The photograph was taken in the Bloom Photography Studio of Chicago owned by David Hyman Bloom, who along with his younger brother Samuel Bloom and sister Beatrice Bloom, ran the studio from about 1910 to 1935. Their family with sisters Mary and parents Max and Bertha Bloom were Jewish immigrants from Russia, specifically Lithuania. According to the 1910 US Census the eldest son David Bloom, who was age 23 and a photographer, arrived first in 1902 followed by the rest of his family in 1905. (Though in the 1920 census, the years are marked 1906 and 1908; and in 1930 unknown)

Initially their photography business in downtown Chicago, a block from Grant Park on the 5th floor of 144 Wabash Ave., was named the DeHaven Studio, and in some of my early blog stories I've featured photos from this studio. The location of the studio was close to Chicago's theatre district and the Blooms made a specialty of photographing musicians, actors, and entertainment troupes for publicity photos. These promotional photos were not produced as souvenirs for the fans but instead were duplicated in the hundreds for theatre managers and booking agencies. It was the best way to hook a date on the vaudeville circuit, which is why a good photo had to describe a show biz act in a single picture.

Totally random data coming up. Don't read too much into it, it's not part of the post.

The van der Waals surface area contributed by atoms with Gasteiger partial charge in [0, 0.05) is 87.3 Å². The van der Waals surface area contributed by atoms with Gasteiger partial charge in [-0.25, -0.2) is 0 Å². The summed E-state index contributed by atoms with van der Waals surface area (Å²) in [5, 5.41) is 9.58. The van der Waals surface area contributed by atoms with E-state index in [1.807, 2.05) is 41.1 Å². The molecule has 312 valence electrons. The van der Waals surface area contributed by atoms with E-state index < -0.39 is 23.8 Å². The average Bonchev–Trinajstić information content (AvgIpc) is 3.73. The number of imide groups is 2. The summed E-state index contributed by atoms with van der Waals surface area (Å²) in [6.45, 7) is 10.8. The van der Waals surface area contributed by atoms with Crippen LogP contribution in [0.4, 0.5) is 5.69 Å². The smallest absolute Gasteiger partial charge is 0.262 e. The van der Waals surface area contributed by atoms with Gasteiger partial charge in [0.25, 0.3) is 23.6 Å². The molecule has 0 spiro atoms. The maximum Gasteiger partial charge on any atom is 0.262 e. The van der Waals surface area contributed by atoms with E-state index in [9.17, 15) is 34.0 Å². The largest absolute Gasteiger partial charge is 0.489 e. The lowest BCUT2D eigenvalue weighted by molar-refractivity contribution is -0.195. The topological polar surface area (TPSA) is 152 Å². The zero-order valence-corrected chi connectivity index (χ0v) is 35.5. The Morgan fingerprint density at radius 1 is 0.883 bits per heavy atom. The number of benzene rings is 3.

In October 2011 my story entitled A Vaudeville Girl began with a DeHaven photo of a young entertainer, a multi-instrumental female musician, someone I still hope one day to identify. Then in February 2012 I wrote about a series of large format DeHaven photographs of the The Verdi Sextett, a small troupe of musicians who played the vaudeville theatre circuits. In those photos, my best estimate is that they were produced around 1914-16. Shortly afterwards the DeHaven studio's logo on photos changed to Bloom Chicago.

Earlier this year, 2019, I presented one of my longer musical histories on The Three Weston Sisters, a trio of talented sisters who had a long career performing music on the vaudeville stages of America. After finding many other images of this group in newspapers, I determined that my two photos of the Weston sisters was taken in the Bloom Studios about April 1918 or possibly a little earlier.